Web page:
This third Corvallis High School building was opened in the fall of 2005 facing Buchanan Street. Originally slated to be opened in January 2006, construction was far enough along to allow the 2005-06 school year to start in the new structure while construction continued on-site until the spring of 2006. The cost of construction for the 230,000-square-foot (21,000 m2) school was $46,000,000 and was designed by Dull Olsen Weekes Architects of Portland. In designing this new school, conscientious effort was made to build an energy-efficient, sustainable school, achieving a LEED silver rating for high performance buildings. The school is expected to use 30% less energy then one built to standard Oregon code.[10]

Academics[edit]

In 2008, 73% of the school's seniors received their high school diploma. Of 362 students, 263 graduated, 80 dropped out, 2 received a modified diploma, and 17 are still in high school.[11][12]

Athletics[edit]

CHS is a member of the Mid-Willamette Conference, Class 5A in the Oregon School Activities Association (OSAA).[13]

Fall Sports Winter Sports Spring Sports
Football Basketball (Boys) Baseball
Soccer (Boys) Basketball (Girls) Softball
Soccer (Girls) Wrestling Track & Field (Boys)
Volleyball (Girls) Swimming (Boys) Track & Field (Girls)
Cross Country (Boys) Swimming (Girls) Golf (Boys)
Cross Country (Girls) Cheerleading Golf (Girls)
Cheerleading Bowling -club Tennis (Boys)
Alpine Skiing (Boys) -club Tennis (Girls)
Alpine Skiing (Girls) -club Lacrosse (Boys) -club
Cross-country Skiing -club Lacrosse (Girls) -club
Equestrian Team -club

State championships[edit]

  • Football:[14] 1970, 1971, 1978, 1979, 1983, and 2006[15]
  • Boy's Soccer:[14] 1995, 2009
  • Girl's Volleyball:[14] 1980, 1981, 1983
  • Boy's Cross Country:[14] 1965
  • Boy's Basketball:[14] 1970, 1980, 2011, 2012
  • Wrestling:[14] 1965
  • Boy's Swimming:[citation needed] 2011
  • Girls Alpine Ski Team:[citation needed] 2007
  • Boy's Baseball:[14] 1979
  • Boy's Golf:[14] 1950, 1962, 1965, 2010, 2011
  • Girls's Tennis:[14] 1966
  • Girls's Track & Field:[14] 1990
  • Chess: 1972, 1979 (National Championship)

Activities[edit]

Yearbook[edit]

The school's yearbook is the Chintimini.

FIRST Robotics[edit]

Team 997 Spartan Robotics was ranked 5th in the nation during the 2007 FIRST National Competition at Atlanta, Georgia, after winning at both the Portland and Sacramento Regionals. Team 997 ranked 1st in the 2010 Autodesk Oregon regional competition, making it to Atlanta for a second time.[16][17] The team also received the FIRST cooperation award at the 2012 Oregon regionals.[18] In 2014 the team went to St. Louis to compete in the 2014 FIRST World championships a third time.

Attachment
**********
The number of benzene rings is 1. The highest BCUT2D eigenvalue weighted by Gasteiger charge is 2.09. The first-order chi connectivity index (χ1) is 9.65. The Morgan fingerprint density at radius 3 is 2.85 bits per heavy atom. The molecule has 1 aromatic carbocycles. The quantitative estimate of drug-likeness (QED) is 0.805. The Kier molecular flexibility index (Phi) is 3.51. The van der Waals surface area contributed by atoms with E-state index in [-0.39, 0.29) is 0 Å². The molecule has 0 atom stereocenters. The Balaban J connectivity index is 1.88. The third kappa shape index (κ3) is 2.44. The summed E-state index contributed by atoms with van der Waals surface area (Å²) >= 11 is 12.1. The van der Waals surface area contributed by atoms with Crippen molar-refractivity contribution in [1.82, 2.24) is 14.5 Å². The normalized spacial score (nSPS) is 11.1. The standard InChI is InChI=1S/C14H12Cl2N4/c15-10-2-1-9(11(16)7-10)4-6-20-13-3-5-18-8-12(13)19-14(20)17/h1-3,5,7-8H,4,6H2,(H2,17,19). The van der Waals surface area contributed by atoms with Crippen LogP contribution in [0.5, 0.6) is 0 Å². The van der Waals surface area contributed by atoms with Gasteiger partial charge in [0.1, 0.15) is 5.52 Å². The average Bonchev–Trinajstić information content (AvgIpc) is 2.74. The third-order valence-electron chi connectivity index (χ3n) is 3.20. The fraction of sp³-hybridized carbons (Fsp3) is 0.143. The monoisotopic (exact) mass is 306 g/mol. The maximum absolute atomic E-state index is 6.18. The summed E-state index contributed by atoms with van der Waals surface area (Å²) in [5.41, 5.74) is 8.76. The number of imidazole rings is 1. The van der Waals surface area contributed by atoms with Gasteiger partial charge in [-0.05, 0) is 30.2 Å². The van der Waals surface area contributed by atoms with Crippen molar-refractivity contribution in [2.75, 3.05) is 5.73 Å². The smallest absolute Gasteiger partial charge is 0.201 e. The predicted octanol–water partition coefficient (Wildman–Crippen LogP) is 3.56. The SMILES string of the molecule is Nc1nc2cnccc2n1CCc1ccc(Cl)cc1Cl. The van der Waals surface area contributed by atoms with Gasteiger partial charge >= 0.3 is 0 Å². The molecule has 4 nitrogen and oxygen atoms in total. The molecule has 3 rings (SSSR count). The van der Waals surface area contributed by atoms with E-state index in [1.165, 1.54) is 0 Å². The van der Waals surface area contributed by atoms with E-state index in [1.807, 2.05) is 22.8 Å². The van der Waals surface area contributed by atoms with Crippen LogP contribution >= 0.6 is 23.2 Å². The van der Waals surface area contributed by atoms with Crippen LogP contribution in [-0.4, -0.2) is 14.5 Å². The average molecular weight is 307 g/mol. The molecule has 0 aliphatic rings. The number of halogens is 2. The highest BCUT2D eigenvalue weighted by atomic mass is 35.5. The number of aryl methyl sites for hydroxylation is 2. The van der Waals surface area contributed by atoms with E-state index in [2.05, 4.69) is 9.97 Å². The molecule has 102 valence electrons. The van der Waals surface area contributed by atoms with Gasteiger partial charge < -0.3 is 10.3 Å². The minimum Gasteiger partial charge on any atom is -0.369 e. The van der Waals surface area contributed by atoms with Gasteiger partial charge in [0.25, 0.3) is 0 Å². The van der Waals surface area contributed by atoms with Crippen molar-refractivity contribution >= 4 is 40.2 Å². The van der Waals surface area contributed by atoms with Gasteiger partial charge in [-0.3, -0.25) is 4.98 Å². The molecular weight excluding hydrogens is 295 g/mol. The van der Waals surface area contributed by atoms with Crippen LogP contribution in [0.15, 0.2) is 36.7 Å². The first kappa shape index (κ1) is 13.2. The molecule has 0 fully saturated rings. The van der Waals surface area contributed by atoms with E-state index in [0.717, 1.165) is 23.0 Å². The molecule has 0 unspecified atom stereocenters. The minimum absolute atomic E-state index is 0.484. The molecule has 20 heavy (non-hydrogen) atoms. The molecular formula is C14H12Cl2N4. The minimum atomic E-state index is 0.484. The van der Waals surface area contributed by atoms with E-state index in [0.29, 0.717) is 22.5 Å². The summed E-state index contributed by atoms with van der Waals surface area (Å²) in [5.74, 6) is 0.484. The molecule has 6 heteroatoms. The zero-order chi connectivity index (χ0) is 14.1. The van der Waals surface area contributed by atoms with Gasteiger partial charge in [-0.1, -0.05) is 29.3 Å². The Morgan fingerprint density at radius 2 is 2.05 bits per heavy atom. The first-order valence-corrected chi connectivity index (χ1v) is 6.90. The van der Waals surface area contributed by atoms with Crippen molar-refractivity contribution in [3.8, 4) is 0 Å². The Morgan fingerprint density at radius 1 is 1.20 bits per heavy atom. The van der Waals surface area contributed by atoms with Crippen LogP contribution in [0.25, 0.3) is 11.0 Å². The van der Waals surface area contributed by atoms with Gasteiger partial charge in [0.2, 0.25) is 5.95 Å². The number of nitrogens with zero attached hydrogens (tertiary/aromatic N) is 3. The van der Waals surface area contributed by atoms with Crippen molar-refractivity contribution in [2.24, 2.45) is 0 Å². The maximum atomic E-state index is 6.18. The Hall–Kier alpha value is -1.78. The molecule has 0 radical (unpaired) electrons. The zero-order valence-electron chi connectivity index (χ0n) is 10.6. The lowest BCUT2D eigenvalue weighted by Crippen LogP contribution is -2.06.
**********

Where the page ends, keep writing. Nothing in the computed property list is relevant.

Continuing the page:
Theater[edit]

Corvallis High School's Theater department offers opportunities for students to learn about professional theater in a High School environment. The Corvallis High School theater is a multi million dollar theater that seats 620 people. It is equipped with a 50 foot fly tower, a full set of drapes, as well as sufficient backstage space and an orchestra pit. The theater possesses a state-of-the-art sound and light system controlled by ETC expression and a 24-channel Soundcraft Series 2 mixer. The facility also includes a shop, dressing rooms, and a black box theater. The entire facility is available for rental upon request.[19] CSD theaters puts on two to three plays yearly, performed and staffed primarily by students. The Theater Program also hosts two classes: Intro to Theater, and Advanced Theater, which are open to students attending Corvallis High School. The program is currently run by Laura Beck-Ard and Elizabeth Wyatt.

Notable alumni[edit]

Corvallis High School has a number of notable alumni:[20]

References[edit]

  1. ^ a b c d e f "A History of Corvallis High School". Corvallis School District. 2005. p. 12. Retrieved October 13, 2013. 
  2. ^ "High-O-Scope". Corvallis High School. Retrieved October 13, 2013. 
  3. ^ "Corvallis High School Chintimini Yearbook". e-yearbook.com. Retrieved October 13, 2013. 
  4. ^ Corvallis High School National Register of Historic Places nomination, 2002 [1][dead link]
  5. ^ Waldrop, Becky, "Schools not ready for earthquakes", gazettetimes.com, July 29, 2000.
  6. ^ Waldrop, Becky, "School building dispute polarizes sides", gazettetimes.com, July 8, 2003
  7. ^ National Register of Historical Places – OREGON (OR), Benton County
  8. ^ Foster, Margaret, "Demolition of Art Deco School Under Way in Oregon", Preservation Online, August 17, 2005.
  9. ^ National Register of Historic Places Listings
  10. ^ http://www.oregon.gov/energy/CONS/school/docs/Corvallis.pdf
  11. ^ "State releases high school graduation rates". The Oregonian. June 30, 2009. Retrieved July 1, 2009. 
  12. ^ "Oregon dropout rates for 2008". The Oregonian. June 30, 2009. Retrieved July 1, 2009. 
  13. ^ Corvallis High School website, Athletics page [2], retrieved August 2013
  14. ^ a b c d e f g h i j "CHS History". Retrieved 6 August 2013. 
  15. ^ Sowa, Jesse, "Overtime Thriller", gazettetimes.com, December 9, 2006.
  16. ^ Official Corvallis High School robotics team website
  17. ^ 2007 Davis Sacramento Regional
  18. ^ 2012 Oregon regionals awards retrieved April 2012
  19. ^ https://schools.csd509j.net/theaters/images/chs_mainstage.htm
  20. ^ Alumni Page at Corvallis High School website "CHS Alumni"

External links[edit]